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Marian Trimiar: The legend of the 'Lady Tyger'

Updated: Jun 27, 2023

Introducing Marian Trimiar

Marian ‘Lady Tyger’ Trimiar was one of the first women to receive a boxing license in the US in the late 70’s. From humble beginnings, she went on to become a world champion and challenge prejudice regarding female boxers and black women. She is a true inspiration and we thought her story deserves sharing.

Born to become a Women's World Boxing Champion

Born in The Bronx in 1953, Trimiar was shown the world of boxing from a young age. By age 10 she was watching fights on TV and at her local gyms. The more she watched the more she was certain, she was going to step into the ring herself one day. But when she voiced her dream she was simply laughed at. Women’s boxing was not even legal yet, so how was she going to go Pro?

Starting as an Amateur Boxer

She began working out at her local gym and was partnered with a male boxer who did not pull his punches in the ring. But she returned the very next day, proving that nothing would stop her and winning the gyms respect.

After graduating high school, she began a more serious training regime at 18 years old. She made her amateur debut in 1974 against her friend Diane Corum. In the lead up to the match she trained 7 days a week, was full out sparring against male partners and running daily. The fight gained some media attention and the New York Times even claimed that she was shown waves of support from the community upon her arrival at the venue.

Taking on the NYSAC and becoming a Professional Boxer

In September that same year Trimiar applied for her boxing licence alongside Jackie Tonawanda. She thought that by getting licenced she would “open doors for others”, allowing more women to enjoy the sport. However, they would be declined by the New York State Athletic Commission (NYSAC) on the basis that Rule 205 stated that women were prohibited from being licenced boxers. Marian Trimiar went on to fight in exhibitions illegally for the next few years as litigation and lawsuits against the NYSAC continued.

After spending four years in the amateur scene sparring with opponents in exhibition and enduring the institutionalised racism and sexism of the sport at the time, Trimiar was finally awarded her licence. Other States in the mid 70’s were providing female boxers with licences and in 1978 Trimiar, Tonawanda and Cathy Davis were the first women to be awarded boxing licences in the state of New York. Trimiar had finally taken her biggest step to becoming a professional boxer. This led to many more women becoming licenced boxers and is a testament to the determination of the ‘Lady Tyger’.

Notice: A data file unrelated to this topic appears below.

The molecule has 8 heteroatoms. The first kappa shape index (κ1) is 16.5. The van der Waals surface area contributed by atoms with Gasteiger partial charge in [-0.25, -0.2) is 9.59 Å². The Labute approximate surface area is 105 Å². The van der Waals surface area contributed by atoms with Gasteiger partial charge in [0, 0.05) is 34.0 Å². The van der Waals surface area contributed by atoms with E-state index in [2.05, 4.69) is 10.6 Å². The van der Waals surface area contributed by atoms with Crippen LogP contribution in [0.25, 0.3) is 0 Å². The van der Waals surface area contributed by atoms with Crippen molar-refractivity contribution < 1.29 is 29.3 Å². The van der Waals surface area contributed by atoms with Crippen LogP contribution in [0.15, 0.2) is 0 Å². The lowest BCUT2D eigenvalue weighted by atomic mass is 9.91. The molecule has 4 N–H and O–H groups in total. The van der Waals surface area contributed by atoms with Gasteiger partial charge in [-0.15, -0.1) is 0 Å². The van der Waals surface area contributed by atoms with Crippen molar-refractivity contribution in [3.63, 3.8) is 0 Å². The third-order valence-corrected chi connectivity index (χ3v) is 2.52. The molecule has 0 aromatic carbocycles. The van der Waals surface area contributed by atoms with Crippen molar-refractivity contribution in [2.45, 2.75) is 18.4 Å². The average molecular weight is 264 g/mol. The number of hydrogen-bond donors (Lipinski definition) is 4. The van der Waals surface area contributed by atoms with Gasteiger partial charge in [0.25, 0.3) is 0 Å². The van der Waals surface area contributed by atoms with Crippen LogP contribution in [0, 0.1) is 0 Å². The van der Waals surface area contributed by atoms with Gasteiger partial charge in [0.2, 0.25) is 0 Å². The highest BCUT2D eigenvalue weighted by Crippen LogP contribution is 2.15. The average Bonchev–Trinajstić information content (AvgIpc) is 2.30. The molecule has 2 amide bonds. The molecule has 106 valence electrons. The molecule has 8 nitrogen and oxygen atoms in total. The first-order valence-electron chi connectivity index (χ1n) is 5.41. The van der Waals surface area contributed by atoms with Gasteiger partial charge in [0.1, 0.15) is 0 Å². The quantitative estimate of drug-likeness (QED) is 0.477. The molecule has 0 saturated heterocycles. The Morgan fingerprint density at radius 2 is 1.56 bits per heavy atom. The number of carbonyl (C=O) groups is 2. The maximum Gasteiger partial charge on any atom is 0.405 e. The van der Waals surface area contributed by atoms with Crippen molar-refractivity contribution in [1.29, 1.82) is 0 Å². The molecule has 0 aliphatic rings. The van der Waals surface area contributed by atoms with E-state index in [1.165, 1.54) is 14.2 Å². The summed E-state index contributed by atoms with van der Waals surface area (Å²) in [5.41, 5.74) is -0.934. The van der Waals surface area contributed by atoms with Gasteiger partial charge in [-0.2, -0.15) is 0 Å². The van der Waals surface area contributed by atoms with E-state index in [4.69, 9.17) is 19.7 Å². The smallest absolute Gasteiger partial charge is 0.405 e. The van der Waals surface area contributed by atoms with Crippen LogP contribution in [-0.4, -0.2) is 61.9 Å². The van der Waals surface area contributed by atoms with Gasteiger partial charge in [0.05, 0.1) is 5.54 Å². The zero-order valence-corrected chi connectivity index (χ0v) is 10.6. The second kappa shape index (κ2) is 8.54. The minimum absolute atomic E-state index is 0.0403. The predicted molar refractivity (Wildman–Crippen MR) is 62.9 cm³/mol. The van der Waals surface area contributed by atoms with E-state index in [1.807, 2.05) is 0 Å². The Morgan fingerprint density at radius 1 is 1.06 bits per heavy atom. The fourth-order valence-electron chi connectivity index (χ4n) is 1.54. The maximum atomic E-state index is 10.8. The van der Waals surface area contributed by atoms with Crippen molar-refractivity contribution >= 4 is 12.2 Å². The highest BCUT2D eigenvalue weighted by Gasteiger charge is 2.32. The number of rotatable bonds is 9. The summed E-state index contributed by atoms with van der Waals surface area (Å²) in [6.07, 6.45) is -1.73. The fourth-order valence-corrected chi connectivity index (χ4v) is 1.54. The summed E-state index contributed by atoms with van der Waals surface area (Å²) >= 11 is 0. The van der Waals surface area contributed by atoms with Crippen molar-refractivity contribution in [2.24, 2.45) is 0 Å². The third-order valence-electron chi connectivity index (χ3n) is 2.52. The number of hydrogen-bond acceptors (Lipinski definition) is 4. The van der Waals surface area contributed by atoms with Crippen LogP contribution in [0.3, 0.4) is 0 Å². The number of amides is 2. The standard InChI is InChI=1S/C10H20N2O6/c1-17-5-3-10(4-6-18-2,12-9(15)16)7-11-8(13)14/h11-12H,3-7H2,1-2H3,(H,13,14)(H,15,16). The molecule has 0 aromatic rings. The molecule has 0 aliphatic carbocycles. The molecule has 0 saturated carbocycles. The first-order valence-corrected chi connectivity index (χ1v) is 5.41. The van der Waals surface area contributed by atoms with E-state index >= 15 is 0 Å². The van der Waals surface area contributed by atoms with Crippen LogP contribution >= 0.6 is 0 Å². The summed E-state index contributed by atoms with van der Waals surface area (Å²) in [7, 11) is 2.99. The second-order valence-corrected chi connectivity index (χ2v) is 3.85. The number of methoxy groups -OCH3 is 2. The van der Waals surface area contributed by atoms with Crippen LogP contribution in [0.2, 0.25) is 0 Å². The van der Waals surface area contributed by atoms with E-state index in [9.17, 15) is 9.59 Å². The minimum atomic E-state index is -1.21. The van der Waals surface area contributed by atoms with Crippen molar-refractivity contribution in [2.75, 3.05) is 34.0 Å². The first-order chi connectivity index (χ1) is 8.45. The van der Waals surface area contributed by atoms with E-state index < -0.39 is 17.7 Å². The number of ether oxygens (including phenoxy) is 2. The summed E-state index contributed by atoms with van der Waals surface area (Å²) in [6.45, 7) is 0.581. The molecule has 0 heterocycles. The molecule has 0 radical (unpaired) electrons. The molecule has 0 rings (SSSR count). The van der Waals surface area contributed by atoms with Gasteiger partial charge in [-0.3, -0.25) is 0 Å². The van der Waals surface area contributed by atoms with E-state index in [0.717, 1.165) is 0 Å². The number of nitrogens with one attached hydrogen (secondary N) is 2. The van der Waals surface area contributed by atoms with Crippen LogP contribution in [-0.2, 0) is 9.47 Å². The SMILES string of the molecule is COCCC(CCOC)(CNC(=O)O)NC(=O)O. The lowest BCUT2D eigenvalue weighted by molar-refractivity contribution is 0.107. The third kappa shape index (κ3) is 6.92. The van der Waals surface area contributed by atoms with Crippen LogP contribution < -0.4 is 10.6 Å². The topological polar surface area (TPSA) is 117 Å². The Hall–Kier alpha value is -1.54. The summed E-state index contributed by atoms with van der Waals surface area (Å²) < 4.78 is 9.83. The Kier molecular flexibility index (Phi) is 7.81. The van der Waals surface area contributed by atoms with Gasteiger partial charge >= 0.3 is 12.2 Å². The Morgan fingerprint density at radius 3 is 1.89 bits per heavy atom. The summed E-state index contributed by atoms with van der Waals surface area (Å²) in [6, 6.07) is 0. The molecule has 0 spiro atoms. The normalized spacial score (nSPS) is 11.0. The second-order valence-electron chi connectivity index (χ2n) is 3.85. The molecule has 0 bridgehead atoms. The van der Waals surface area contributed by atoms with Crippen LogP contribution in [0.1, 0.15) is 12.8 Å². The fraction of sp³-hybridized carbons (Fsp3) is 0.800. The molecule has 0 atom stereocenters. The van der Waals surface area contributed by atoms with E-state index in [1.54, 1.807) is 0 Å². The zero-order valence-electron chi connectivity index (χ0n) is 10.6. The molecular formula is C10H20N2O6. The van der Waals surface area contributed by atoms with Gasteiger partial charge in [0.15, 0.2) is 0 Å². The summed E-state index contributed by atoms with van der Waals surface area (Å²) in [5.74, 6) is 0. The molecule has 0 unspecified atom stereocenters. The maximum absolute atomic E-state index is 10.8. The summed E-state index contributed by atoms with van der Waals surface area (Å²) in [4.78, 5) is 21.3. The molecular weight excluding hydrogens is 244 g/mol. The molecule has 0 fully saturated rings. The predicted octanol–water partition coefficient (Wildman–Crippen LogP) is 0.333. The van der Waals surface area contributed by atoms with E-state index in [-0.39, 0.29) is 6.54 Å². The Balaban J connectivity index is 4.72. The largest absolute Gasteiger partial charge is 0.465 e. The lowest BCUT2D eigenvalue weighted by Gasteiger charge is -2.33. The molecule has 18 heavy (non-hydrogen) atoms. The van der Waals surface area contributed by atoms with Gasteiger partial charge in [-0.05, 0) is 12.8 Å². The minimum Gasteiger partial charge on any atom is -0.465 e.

The next year in 1979, she took the world lightweight championship title from Sue “KO” Carlson cementing her place in the boxing hall of fame. Her professional career went on until 1987, her BoxRec stats show that her professional record was 14-4 with 5 KOs. Trimiar has said in interviews that overall her record is 21-4, a truly remarkable feat.

Advocacy and legacy for women's boxing

Outside of the ring Trimiar is well known for her outspoken stance on opening up boxing to women. In 1987 she undertook a month-long hunger strike to promote better pay and conditions for professional female boxers. Trimiar demanded that major networks cover bouts between women, that female boxers would receive equal prize money to men, and that boxing should be promoted to women and girls as a way to build their confidence and teach them self-defence. She picketed the Ray Leonard/Marvin Hagler fight in April of that year with two other boxers. They were protesting against promoter Robert Arum who was unmoving in his refusal to work with female boxers. When asked how far she would take her hunger strike, Trimiar is quoted as saying ‘I might just take it all the way.’ She lost over fifteen kilograms during her strike and her story was quickly lapped up by the media, making promoters reflect on their opinions regarding women’s boxing.

Even though Marian ‘Lady Tyger’ Trimiar is long retired there is no doubt that she is a true pioneer of women’s boxing, having achieved a stellar record in the ring and established a place for women in a sport that would have happily kept them out. Trimiar also received a letter from the Smithsonian Institute asking for her old equipment for their collections, cementing her status as a legend of women’s boxing.

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